The CGIAR Research Program MAIZE is an international collaboration between more than 300 partners from the public and private sectors, national institutions, international research organizations and seed companies. This unique partnership seeks to mobilize global resources in maize research and development to achieve a greater strategic impact on maize-based farming systems in Africa, South Asia and Latin America.
In southern Mexico and Central America a fungal maize disease known as tar spot complex (TSC) is decimating yields, threatening local food security and livelihoods.
As Ethiopia struggles with its worst drought in 50 years, farmers pin their hopes on seed delivered through emergency seed projects.
The CIMMYT maize germplasm bank is the lifeblood of many MAIZE activities, preserving the genetic diversity that is necessary to develop improved maize varieties farmers need to feed a growing population in a changing climate.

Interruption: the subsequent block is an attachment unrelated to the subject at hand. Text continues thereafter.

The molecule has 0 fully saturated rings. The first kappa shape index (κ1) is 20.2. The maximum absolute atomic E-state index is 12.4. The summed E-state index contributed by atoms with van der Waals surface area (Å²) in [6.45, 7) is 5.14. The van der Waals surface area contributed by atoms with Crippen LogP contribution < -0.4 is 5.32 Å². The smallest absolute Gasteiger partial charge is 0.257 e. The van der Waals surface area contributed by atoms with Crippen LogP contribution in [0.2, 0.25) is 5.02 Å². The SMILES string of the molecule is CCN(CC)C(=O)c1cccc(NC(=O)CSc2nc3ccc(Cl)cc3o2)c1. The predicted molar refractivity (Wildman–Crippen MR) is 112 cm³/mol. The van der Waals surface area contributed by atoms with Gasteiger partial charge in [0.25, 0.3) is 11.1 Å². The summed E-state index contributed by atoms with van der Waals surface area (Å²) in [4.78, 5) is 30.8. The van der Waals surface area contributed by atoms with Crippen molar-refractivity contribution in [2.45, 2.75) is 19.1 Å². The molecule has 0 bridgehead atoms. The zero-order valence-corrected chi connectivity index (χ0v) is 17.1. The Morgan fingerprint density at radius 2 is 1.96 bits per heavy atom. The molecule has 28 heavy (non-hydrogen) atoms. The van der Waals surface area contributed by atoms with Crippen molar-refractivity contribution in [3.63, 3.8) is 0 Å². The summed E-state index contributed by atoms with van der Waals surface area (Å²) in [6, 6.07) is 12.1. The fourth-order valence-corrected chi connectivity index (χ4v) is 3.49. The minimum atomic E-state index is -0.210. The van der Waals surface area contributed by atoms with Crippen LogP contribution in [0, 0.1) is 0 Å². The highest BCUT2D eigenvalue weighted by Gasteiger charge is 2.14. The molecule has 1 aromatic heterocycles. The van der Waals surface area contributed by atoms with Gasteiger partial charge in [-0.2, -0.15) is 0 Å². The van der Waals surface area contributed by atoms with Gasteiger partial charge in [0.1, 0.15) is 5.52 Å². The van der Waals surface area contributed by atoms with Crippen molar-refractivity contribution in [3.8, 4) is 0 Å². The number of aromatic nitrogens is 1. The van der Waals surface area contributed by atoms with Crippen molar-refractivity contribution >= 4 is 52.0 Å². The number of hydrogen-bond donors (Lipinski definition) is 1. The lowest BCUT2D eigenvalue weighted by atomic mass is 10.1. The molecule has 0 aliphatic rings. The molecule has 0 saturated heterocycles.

Breeding and seed systems must be adapted to survive projected climate change if major loss of maize yields is to be avoided, a new report shows.
Maize is not only a staple in diets across sub-Saharan Africa (SSA) – it is a cash crop that supports millions of farmer households.
For Mexicans, the “children of corn,” maize is entwined in life, history and tradition. It is not just a crop; it is central to their identity.